Film (1962; vt Gorath). Toho Studios. Directed by Inoshiro Honda. Written by Takeshi Kimura, based on a story by Jojiri Okami. Cast includes Akihiko Hirata, Ryō Ikebe, Akira Kubo, Kumi Mizuno, Kenji Sahara, Yumi Shirakawa, Hiroshi Tachikawa and Jun Tazaki. 88 minutes, cut for US release to 83 minutes. Colour.
A small but massive Star, named Gorath, enters the Solar System and begins to disrupt planetary orbits. A Japanese Spaceship, the Hawk, is sent to investigate, but it is pulled in by Gorath's immense Gravity to a fiery death; before it is destroyed, however, the crew relays important data that helps Scientists on Earth track Gorath's path and determine that it is on a collision course with Earth, threatening a traditional Disaster. A second Japanese spaceship, the Eagle, is sent to learn whether Gorath can be destroyed: discovering that the rogue star's mass is steadily increasing as it sucks in other objects (including at a late stage our own Moon), crew members conclude that this cannot be done. The only alternative is an international effort to move the Earth out of Gorath's way by building and firing immense Rocket engines at the South Pole. Despite some setbacks due to such side-effects as earthquakes and tsunami, these engines succeed in moving the Earth just far enough away to avoid destruction.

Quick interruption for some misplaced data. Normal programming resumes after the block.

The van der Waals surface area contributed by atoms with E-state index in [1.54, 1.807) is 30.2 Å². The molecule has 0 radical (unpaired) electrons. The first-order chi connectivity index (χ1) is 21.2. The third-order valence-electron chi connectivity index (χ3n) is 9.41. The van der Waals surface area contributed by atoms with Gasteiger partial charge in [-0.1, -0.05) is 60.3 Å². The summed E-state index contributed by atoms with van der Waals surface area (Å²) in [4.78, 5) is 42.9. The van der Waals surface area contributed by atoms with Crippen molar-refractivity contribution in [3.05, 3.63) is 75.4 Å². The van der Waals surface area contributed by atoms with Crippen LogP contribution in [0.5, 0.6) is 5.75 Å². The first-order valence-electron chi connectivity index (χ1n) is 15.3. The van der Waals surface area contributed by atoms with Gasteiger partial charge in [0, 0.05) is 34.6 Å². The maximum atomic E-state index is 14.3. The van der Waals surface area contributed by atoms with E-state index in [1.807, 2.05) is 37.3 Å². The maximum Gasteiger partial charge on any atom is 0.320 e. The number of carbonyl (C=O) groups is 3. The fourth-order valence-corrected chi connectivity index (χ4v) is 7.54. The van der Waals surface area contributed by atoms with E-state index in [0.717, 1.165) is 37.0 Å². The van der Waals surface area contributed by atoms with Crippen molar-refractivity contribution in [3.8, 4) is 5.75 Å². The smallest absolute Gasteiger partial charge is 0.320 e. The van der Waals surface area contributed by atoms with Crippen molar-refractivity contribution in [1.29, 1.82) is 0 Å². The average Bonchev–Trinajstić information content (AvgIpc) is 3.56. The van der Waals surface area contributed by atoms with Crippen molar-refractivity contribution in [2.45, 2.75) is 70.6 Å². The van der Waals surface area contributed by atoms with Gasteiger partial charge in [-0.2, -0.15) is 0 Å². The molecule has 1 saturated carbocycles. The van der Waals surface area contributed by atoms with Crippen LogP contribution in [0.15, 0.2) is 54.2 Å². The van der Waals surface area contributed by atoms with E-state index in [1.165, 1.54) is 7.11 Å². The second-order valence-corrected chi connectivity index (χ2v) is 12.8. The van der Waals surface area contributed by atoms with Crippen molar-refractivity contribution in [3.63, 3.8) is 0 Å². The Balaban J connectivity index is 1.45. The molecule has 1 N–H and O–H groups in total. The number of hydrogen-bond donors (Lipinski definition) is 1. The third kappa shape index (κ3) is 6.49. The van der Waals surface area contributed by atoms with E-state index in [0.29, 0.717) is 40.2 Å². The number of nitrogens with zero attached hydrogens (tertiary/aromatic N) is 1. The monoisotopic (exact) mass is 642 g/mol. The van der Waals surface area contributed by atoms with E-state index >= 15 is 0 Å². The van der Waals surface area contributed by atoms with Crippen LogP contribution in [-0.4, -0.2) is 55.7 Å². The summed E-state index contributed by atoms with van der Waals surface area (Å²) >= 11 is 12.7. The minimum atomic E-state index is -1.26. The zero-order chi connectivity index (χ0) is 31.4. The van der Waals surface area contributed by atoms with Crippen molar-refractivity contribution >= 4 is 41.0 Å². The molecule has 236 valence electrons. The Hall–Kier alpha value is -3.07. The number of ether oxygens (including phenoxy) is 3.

Though he had resolved to make a film without any of the giant Monsters he was becoming famous for, director Honda was pressured by his company to add a monster to this film, which took the form of an enormous walrus called Magma which is released from Underground incarceration beneath the South Pole by earthquakes during the construction of the engines, causes some devastation of its own and is despatched by Ray weaponry; ironically, however, the scenes were deemed so incongruous that they were omitted from the film's American release. Given the stated dimensions and mass of the film's rogue star, it would seem to qualify as a white dwarf, though it is depicted as reddish, resembling a planet covered with molten lava. Unlike other wandering objects that have threatened to collide with Earth in sf films, Gorath is too massive to be destroyed, leading to the imaginative strategy of effectively turning the Earth into a huge spaceship by means of rocket engines blasting at the South Pole to push Earth away from the approaching star (see World Ships) – though the amount of energy required to achieve this goal would appear to exceed that of any engine humans might construct on short notice. Overall, it is not exactly a great film, but amidst scores of Japanese sf films featuring sinister Alien invaders or rampaging Monsters, Gorath stands out at least for its novelty. [GW/DRL]
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